What do you hope to achieve with the WIE Suite?

I started the WIE Suite last year and we’re still in the early stages. The ethos for the organization is to create a community that’s founded in action. What I see generally with women is that we all provide support for one another in the form of sympathy. I wanted to see more women turning that support into something more transactional. With the WIE Suite, I’m trying to create a community that is a bit more similar to the way men interact with each other, which is like: Who can I refer you to you? Who can I introduce you to? What tactics can I share? 

Ultimately, I want to see more women in positions of power. We often see a trickle-up, trickle-out situation. There are currently two Black women in the Fortune 500 and then they leave and there are none. So, how do we build that base of support around women in leadership so that we can change the paradigm across business and society?

The pandemic has disproportionately affected women in the workplace. It’s been one year since the pandemic started. Where do you think we stand now?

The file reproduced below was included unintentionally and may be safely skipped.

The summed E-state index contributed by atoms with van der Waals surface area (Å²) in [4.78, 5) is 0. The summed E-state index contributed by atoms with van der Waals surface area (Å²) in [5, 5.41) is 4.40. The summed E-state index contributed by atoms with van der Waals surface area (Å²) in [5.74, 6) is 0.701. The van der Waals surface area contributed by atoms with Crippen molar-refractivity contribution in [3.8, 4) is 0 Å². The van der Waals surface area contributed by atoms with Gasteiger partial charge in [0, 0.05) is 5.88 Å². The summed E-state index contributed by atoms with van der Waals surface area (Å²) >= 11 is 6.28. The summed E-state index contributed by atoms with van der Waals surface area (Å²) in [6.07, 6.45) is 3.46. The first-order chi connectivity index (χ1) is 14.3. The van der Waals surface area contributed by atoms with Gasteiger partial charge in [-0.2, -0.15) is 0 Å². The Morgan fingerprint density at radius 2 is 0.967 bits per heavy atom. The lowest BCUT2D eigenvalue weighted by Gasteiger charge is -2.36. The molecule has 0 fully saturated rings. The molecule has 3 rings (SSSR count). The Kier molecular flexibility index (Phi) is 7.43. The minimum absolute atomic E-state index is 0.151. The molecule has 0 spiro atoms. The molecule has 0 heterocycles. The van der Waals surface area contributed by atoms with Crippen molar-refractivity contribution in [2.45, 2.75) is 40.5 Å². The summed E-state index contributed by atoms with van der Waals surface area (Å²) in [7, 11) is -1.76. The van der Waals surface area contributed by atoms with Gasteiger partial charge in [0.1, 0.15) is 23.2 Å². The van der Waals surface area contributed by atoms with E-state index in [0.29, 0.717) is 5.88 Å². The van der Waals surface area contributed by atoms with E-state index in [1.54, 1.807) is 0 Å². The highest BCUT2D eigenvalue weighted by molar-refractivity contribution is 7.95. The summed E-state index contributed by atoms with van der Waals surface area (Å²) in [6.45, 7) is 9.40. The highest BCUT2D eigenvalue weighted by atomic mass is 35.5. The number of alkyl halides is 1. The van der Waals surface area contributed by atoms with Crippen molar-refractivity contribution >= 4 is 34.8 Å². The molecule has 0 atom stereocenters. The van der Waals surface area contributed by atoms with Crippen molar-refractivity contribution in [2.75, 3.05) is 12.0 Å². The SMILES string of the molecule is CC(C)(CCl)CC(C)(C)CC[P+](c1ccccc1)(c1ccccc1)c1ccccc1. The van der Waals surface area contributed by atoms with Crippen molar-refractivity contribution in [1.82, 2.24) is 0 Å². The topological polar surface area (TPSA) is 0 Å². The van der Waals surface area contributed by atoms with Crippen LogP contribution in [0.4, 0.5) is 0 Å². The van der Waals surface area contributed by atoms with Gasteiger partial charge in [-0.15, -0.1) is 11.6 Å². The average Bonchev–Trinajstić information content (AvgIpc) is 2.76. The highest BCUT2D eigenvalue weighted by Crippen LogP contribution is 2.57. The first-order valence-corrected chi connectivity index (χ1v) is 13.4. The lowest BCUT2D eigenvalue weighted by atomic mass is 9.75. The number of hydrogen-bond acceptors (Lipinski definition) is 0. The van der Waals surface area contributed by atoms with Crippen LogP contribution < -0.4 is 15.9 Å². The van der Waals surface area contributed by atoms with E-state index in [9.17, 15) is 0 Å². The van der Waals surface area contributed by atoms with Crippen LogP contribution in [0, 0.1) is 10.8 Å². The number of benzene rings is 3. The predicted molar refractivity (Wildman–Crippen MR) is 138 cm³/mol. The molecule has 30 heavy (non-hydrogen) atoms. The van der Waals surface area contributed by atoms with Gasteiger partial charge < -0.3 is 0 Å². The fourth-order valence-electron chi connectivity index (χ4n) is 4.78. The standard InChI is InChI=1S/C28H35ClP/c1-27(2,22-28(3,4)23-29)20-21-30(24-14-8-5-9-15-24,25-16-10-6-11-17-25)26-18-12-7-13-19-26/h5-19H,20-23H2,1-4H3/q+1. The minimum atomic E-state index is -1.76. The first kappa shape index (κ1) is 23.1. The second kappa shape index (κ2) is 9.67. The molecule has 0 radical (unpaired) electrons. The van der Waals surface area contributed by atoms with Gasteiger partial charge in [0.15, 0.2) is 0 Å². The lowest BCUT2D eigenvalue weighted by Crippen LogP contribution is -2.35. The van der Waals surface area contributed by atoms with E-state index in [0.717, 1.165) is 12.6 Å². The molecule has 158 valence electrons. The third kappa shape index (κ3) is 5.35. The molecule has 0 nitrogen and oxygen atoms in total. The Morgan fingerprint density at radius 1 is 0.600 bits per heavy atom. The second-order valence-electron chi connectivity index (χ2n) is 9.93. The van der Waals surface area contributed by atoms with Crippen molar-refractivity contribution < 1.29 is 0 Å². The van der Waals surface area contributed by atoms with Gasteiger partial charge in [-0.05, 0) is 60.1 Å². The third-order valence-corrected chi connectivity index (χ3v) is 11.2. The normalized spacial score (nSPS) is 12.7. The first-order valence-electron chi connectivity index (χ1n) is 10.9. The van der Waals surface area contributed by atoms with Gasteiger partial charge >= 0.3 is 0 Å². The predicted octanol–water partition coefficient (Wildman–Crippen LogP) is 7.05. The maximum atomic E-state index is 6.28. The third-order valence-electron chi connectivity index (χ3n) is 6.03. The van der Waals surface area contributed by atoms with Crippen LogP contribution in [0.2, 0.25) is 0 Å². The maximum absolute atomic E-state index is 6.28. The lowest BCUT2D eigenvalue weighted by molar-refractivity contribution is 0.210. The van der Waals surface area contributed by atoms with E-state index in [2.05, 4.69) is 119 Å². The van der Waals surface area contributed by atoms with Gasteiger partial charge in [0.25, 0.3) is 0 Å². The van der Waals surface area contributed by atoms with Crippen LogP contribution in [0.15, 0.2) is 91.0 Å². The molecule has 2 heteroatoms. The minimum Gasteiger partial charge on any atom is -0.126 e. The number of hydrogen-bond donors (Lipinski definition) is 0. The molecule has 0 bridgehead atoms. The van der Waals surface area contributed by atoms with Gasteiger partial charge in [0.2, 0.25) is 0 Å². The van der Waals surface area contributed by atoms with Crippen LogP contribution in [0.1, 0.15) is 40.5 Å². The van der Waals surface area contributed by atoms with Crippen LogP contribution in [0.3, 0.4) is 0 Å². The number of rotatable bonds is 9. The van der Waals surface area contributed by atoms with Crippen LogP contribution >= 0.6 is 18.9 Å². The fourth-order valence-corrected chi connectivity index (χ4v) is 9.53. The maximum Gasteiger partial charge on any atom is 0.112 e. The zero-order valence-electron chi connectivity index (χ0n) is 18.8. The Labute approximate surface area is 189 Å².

It’s a really dire situation. Over 2 million women have been forced to leave the workforce. The majority of those are women of color. A large portion of those are moms. We are really hurting the most vulnerable in our society and we’re setting the women’s movement back many years. So, there’s a lot that we need to do to get back to where we were and transcend where we were.

We need policies in place that support women. I co-signed a campaign that calls on the Biden administration to pay women who are disproportionately affected, especially moms who are giving free labor. I really think that it’s an essential part of how we recover. We need affordable childcare and equal pay.

Tell us about what the WIE Suite is doing to address this.